Local companies like MTN and MultiChoice could see a significant drop in their Nigerian profits following a big devaluation of the Nigerian naira in 2023.
Since the start of the year, the naira has weakened more than 40% against the rand. At the time of writing, the naira is trading at ₦44.48/ZAR and ₦785.59/USD.
RMB’s Matete Thulare told Moneyweb Now that the naira has been devaluing since President Bola Ahmed Tinubu took office in May.
Since Tinubu assumed office, the Central Bank of Nigeria has embarked on several exchange rate reforms. This was done per the President’s election promises of implementing “structural reforms around the exchange rates”.
For years, Nigeria has operated multiple exchange rates for the naira. The Central Bank has dictated the official exchange rate, while a far higher unofficial rate determined the price of imported commodities like wheat, which are priced in dollars.
This multiple exchange rate regime created a major distortion to the workings of the market.
According to AP News, the policy led to trading that exploited the price differences between the two markets at the expense of legitimate economic activities.
“The multiple exchange rates also meant foreign investors had been forced to sell outside currencies to Nigeria’s central bank at the official rate and had been unable to access foreign money amid the country’s severe dollar shortage.”
In addition, Thulare said that, over the last few years, Nigeria has seen an increased number of bureau de changes – businesses that profit by buying foreign currency and then selling the same currency at a higher exchange rate.
“They have been major influences on the naira’s exchange rate against the dollar, as the number of operators has increased from just 74 in 2005 to around 5,600 in 2021,” he said.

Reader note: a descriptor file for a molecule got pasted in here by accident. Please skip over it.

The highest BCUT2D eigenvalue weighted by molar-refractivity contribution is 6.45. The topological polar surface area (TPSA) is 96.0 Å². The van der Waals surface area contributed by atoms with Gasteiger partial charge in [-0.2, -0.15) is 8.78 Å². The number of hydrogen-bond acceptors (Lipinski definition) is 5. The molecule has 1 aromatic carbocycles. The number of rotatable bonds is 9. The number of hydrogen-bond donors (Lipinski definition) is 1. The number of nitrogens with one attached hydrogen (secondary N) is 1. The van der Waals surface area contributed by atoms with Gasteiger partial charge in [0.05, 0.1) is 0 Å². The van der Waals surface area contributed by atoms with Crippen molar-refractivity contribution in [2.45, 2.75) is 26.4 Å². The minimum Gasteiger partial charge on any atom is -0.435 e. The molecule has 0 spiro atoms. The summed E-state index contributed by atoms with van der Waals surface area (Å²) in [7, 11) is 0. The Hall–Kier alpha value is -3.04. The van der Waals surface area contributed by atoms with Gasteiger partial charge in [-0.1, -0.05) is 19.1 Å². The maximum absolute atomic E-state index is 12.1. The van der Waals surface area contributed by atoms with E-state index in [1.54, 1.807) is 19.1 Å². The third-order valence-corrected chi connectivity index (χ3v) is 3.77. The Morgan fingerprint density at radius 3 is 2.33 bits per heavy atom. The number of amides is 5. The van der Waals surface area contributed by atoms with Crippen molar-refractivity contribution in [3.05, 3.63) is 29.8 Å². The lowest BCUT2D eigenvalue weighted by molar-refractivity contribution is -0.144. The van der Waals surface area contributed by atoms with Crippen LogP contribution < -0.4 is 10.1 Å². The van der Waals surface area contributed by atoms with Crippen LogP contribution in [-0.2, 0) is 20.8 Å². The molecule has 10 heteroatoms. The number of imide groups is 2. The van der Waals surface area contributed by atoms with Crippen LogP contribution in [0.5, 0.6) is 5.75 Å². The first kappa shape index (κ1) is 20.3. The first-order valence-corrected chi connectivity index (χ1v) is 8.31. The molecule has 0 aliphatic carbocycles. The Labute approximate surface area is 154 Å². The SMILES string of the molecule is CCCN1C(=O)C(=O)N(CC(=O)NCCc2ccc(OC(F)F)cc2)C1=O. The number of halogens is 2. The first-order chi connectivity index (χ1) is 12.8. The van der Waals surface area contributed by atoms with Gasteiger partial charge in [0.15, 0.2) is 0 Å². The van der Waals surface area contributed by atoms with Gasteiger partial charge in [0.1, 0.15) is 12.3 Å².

This large number of players created a market distortion, leaving the Central Bank of Nigeria with very little influence to tackle the devaluation of the naira.
Therefore, in June, the Nigerian Central Bank allowed the naira to weaken by more than a third in an attempt to unify Nigeria’s multiple exchange rates and to lure foreign investment to shore up liquidity in an economy struggling with dollar shortages.
Now, the exchange rate will be determined by market forces and no longer the central bank, which should boost inflows of money and help stabilize the Nigerian economy.
Thulare said that, following the naira’s devaluation in June, the gap between the naira’s exchange rates on the official window and the black market is narrowing.
Closing this gap was a key demand from the market and institutions like the World Bank.
He said that companies like MTN have been struggling with the backlog of dollars in Nigeria, which has forced some businesses to turn to unofficial sources.
“That’s undermining the Central Bank’s effort to close the gap between the official market and the black market rates,” said Thulare.
Nigeria’s Central Bank has said it would allow the currency to trade freely until it finds a new market-related level.
While this is a positive step forward for the country, it will take time before reaching this level, and a weak currency will fuel inflation, which Nigeria and the rest of the world are already struggling with.
However, Thulare said the Central Bank has been intervening in the market to prevent sharper losses in the currency.